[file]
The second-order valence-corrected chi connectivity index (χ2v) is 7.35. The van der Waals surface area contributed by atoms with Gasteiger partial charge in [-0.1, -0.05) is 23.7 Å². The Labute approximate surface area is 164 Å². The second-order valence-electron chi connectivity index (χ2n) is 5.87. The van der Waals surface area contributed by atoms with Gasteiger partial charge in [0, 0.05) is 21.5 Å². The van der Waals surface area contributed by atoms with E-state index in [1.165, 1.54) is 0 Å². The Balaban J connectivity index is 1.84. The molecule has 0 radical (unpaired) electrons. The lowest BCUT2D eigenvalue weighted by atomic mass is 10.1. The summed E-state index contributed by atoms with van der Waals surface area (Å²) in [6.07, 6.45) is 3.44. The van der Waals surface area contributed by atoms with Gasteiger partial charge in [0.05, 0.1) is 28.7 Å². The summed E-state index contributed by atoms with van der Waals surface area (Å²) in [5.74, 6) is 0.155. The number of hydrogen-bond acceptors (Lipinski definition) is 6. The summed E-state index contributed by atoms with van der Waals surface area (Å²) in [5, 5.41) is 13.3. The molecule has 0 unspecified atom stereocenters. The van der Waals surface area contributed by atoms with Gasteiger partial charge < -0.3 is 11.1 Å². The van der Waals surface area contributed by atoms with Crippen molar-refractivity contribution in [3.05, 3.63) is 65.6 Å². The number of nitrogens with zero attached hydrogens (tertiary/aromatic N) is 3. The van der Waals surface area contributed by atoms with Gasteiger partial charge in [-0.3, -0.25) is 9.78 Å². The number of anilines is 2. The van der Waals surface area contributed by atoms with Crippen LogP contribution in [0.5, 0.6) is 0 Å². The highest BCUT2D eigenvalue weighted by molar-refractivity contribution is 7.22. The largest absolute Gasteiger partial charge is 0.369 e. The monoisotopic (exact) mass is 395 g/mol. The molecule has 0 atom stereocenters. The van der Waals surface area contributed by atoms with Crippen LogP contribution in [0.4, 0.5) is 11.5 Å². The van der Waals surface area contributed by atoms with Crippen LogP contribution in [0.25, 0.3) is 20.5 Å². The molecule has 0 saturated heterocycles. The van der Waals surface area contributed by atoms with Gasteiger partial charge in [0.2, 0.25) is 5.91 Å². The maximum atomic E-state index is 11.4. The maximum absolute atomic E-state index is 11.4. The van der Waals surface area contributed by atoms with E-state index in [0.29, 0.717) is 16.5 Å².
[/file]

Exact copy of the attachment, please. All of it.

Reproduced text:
The second-order valence-corrected chi connectivity index (χ2v) is 7.35. The van der Waals surface area contributed by atoms with Gasteiger partial charge in [-0.1, -0.05) is 23.7 Å². The Labute approximate surface area is 164 Å². The second-order valence-electron chi connectivity index (χ2n) is 5.87. The van der Waals surface area contributed by atoms with Gasteiger partial charge in [0, 0.05) is 21.5 Å². The van der Waals surface area contributed by atoms with E-state index in [1.165, 1.54) is 0 Å². The Balaban J connectivity index is 1.84. The molecule has 0 radical (unpaired) electrons. The lowest BCUT2D eigenvalue weighted by atomic mass is 10.1. The summed E-state index contributed by atoms with van der Waals surface area (Å²) in [6.07, 6.45) is 3.44. The van der Waals surface area contributed by atoms with Gasteiger partial charge in [0.05, 0.1) is 28.7 Å². The summed E-state index contributed by atoms with van der Waals surface area (Å²) in [5.74, 6) is 0.155. The number of hydrogen-bond acceptors (Lipinski definition) is 6. The summed E-state index contributed by atoms with van der Waals surface area (Å²) in [5, 5.41) is 13.3. The molecule has 0 unspecified atom stereocenters. The van der Waals surface area contributed by atoms with Gasteiger partial charge < -0.3 is 11.1 Å². The van der Waals surface area contributed by atoms with Crippen molar-refractivity contribution in [3.05, 3.63) is 65.6 Å². The number of nitrogens with zero attached hydrogens (tertiary/aromatic N) is 3. The van der Waals surface area contributed by atoms with Gasteiger partial charge in [-0.3, -0.25) is 9.78 Å². The number of anilines is 2. The van der Waals surface area contributed by atoms with Crippen LogP contribution in [0.5, 0.6) is 0 Å². The highest BCUT2D eigenvalue weighted by molar-refractivity contribution is 7.22. The largest absolute Gasteiger partial charge is 0.369 e. The monoisotopic (exact) mass is 395 g/mol. The molecule has 0 atom stereocenters. The van der Waals surface area contributed by atoms with Crippen LogP contribution in [0.4, 0.5) is 11.5 Å². The van der Waals surface area contributed by atoms with Crippen LogP contribution in [0.25, 0.3) is 20.5 Å². The molecule has 0 saturated heterocycles. The van der Waals surface area contributed by atoms with Gasteiger partial charge in [0.2, 0.25) is 5.91 Å². The maximum atomic E-state index is 11.4. The maximum absolute atomic E-state index is 11.4. The van der Waals surface area contributed by atoms with E-state index in [0.29, 0.717) is 16.5 Å².